The country bar on Noland Road that flipped into a hip-hop club is no longer.

The country bar on Noland Road that flipped into a hip-hop club is no longer.

“The club is closed and I have already surrendered my liquor license to the city and the state,” said Sam Kafrouni, managing officer of Dallas of Missouri, LLC, parent company of the former Club Dallas, 3844 S. Noland Road.

Kafrouni said the economic downturn has caused business to slow at the club, opened in May as a country music bar with membership privileges before morphing that same month into Club Dallas, one of the largest hip-hop themed nightclubs in the metropolitan area.

“These days, it’s not very economical for us to keep it open,” Kafrouni said Wednesday. “It was a nice successful run.”

Terry Hartwig, liquor license compliance officer for Independence, confirmed that Kafrouni’s liquor license was returned to his office Monday.

“He voluntarily returned the license (Monday),” Hartwig said. “They basically relinquished their right to serve alcohol.”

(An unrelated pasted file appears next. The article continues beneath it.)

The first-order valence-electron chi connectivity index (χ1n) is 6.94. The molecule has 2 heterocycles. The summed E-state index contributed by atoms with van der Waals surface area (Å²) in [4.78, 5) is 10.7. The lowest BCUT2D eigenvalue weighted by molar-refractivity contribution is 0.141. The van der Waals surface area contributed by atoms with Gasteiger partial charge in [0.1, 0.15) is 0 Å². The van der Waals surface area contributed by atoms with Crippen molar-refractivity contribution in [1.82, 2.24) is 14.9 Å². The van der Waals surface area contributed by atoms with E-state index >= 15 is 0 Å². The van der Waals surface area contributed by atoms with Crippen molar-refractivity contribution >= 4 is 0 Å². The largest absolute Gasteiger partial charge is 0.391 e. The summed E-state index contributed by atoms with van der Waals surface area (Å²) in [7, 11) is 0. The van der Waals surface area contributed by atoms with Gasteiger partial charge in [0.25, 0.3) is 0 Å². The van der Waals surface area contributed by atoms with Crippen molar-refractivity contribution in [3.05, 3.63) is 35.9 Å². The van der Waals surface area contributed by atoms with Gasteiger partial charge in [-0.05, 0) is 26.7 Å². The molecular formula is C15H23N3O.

Before Kafrouni stepped in to take over 90 percent ownership of the club, initial principals of the establishment were embroiled in controversies ranging from lawsuits and denied liquor licenses to a boycott by workers of the country bar who said they were denied wages.

Under new management and ownership, the club thrived said Kenny Diamondz, a radio personality from the club’s media partner Hot Jamz, KPRS 100.3 FM.

“My experience was definitely a positive one,” Diamondz said. “Management and staff was always on time with their payments. It was cool.”

Kafrouni thanked the city of Independence for supporting the club.

“We have no plans at all right now, but I will tell you what, we had our ups and downs with the city of Independence before,” Kafrouni said. “But since I came over myself and applied for the liquor license, I have had no problem with them. Terry Hartwig was great dealing with us. I have no complaints. If I had another opportunity to have something in Independence , I would go for it.”

Diamondz said the club’s closing will leave a void in the area’s hip-hop circles, as a who’s who of the genre has graced the stage of Club Dallas in the last 10 months.

“It gave Kansas City and Independence an outlet for hip-hop,” Diamondz said. “We are sorely missing that in Kansas City.”